18-year-old high school senior Isaias Ramos plays in a punk rock group called Los Psychosis and likes to sing along to songs by Björk and her old band, the Sugarcubes. He’s so bright that when his school’s quiz bowl goes on local TV, he acts as captain.
The counselors at school want him to apply to Harvard. But Isaias isn’t so sure.
“Why?” he asks. “Why should I go to college? Why? I mean everybody tells you to get a good job, right? But I think about a good job doing what? A college degree gives you the ability, but not the actual job. And I guess from my mindset I just don’t see college as being that important.”
He’s thinking of going to work painting houses with his parents, unauthorized immigrants from Mexico. His parents want him to go to college, but can do little to help: they don’t speak English and their educations ended early: his mother finished the ninth grade, his father the sixth. In many ways, Isaias is on his own.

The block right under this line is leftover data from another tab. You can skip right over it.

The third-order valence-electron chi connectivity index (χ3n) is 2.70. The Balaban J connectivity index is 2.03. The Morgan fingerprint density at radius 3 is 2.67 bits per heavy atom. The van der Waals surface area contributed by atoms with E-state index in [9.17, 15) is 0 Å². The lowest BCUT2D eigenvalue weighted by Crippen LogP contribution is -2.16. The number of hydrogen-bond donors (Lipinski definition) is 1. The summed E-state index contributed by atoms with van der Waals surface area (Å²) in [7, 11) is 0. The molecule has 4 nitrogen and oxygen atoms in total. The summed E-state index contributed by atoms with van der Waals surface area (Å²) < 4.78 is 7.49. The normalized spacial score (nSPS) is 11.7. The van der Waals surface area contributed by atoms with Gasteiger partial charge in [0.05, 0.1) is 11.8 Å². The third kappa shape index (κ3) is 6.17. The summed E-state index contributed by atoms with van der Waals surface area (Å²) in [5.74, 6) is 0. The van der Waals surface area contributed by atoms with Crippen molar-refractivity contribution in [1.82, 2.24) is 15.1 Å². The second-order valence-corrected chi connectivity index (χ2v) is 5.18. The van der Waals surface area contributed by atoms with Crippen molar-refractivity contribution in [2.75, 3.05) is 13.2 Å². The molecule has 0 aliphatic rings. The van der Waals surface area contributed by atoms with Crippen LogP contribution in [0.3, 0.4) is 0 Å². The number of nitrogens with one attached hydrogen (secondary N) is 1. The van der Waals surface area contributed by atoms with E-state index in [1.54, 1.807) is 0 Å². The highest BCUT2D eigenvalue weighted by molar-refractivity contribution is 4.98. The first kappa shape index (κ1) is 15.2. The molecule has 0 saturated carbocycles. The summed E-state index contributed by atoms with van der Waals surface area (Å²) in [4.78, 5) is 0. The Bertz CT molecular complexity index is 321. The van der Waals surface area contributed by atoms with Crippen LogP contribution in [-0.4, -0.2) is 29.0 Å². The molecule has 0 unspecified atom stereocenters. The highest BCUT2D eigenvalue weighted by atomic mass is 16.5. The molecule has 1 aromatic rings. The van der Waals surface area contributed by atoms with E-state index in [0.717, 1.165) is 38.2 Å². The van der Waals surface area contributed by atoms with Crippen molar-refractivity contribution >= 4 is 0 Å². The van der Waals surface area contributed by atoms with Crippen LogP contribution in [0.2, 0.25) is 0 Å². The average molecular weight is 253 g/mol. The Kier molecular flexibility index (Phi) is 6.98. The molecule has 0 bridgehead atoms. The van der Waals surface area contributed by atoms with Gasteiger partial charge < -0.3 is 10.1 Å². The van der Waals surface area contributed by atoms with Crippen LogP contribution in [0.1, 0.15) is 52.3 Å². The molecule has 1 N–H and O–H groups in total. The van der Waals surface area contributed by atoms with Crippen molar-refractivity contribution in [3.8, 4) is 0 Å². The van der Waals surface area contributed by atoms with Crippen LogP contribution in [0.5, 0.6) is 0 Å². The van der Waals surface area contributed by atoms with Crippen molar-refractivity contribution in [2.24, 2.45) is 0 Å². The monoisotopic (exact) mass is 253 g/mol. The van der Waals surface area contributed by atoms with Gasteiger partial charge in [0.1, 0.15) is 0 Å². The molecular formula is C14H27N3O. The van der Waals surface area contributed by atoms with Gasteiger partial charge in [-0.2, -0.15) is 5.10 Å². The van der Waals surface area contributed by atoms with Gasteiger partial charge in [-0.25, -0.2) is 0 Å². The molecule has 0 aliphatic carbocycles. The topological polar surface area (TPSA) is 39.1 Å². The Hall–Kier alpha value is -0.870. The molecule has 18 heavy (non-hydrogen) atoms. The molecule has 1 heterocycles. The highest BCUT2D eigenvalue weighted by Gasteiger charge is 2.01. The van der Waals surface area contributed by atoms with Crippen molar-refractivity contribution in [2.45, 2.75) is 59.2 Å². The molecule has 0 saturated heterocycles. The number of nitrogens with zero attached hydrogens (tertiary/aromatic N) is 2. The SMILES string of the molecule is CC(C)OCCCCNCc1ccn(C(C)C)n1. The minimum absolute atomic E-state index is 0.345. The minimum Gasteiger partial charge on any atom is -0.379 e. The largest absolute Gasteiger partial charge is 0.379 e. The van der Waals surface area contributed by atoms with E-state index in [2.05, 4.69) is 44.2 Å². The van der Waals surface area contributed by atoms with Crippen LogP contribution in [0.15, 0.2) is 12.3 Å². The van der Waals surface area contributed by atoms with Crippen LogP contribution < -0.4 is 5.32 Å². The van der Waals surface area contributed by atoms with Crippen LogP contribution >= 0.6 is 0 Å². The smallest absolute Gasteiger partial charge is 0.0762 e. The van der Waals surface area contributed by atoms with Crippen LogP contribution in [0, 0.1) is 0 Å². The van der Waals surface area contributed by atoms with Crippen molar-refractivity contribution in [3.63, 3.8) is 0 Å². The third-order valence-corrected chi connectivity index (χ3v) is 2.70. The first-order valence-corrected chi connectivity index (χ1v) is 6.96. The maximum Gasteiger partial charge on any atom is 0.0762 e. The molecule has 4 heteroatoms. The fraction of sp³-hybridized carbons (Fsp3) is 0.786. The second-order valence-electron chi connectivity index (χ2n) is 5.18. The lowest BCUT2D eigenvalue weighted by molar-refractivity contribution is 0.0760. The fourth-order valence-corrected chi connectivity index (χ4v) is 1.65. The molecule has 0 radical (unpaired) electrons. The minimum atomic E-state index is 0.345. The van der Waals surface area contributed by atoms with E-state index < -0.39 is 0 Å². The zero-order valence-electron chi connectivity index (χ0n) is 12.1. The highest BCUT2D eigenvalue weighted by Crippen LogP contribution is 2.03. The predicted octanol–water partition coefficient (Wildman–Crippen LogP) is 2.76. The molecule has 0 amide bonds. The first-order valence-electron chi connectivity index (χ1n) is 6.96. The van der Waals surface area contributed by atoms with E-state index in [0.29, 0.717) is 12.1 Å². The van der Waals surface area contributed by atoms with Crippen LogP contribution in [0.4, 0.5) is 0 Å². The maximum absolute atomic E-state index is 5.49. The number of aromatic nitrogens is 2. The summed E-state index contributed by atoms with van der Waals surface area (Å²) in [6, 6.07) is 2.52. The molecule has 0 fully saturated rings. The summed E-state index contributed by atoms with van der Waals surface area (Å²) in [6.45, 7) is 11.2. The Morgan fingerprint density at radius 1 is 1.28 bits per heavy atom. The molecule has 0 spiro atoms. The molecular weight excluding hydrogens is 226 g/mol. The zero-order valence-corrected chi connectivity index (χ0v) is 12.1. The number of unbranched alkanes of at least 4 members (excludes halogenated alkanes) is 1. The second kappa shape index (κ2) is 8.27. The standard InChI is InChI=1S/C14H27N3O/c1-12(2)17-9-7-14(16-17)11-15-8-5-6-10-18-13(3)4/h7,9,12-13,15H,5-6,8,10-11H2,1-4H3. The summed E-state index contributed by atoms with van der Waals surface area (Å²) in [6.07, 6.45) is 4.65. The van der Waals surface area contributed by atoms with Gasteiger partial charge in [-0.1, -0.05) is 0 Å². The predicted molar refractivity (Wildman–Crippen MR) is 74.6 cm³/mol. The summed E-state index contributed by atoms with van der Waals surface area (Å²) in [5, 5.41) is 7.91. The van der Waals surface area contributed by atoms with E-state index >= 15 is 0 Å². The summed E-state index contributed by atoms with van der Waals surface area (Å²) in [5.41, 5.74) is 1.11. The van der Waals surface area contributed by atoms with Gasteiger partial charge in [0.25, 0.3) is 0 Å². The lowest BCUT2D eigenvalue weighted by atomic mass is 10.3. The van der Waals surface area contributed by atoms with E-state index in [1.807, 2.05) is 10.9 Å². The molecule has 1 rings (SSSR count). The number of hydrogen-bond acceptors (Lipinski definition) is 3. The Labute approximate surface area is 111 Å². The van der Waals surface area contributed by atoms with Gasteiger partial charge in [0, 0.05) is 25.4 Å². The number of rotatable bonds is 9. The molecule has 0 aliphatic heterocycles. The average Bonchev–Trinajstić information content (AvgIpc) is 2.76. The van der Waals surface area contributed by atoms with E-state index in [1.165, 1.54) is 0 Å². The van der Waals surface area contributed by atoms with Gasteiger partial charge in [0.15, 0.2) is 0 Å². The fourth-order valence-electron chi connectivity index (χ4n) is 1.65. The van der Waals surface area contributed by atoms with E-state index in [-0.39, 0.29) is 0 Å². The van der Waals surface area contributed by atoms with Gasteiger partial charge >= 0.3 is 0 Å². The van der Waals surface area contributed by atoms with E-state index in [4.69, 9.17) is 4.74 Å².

Despite the obstacles and his own doubts, Isaias sets out on the journey to become the first in his family to go to college. He faces make-or-break standardized testing, immigration bureaucracy and absurdly high college costs. And most importantly, the siren song of doubt.
The decisions he makes now will affect his life for decades and influence the lives of his potential children and grandchildren. Dozens of his fellow 12th-graders will make similar decisions this year. So will countless legions of other children of immigrants across the country. And so will millions upon millions more in the years to come.
This remarkable true narrative follows Isaias and his friends for more than three years as they seek their purpose in life, fall in love and break up, and face surprising twists of fate. The characters in this modern yet timeless story will stay with you long after you turn the final page. And now that one in four young people in America is a child of immigrants, this is essential reading.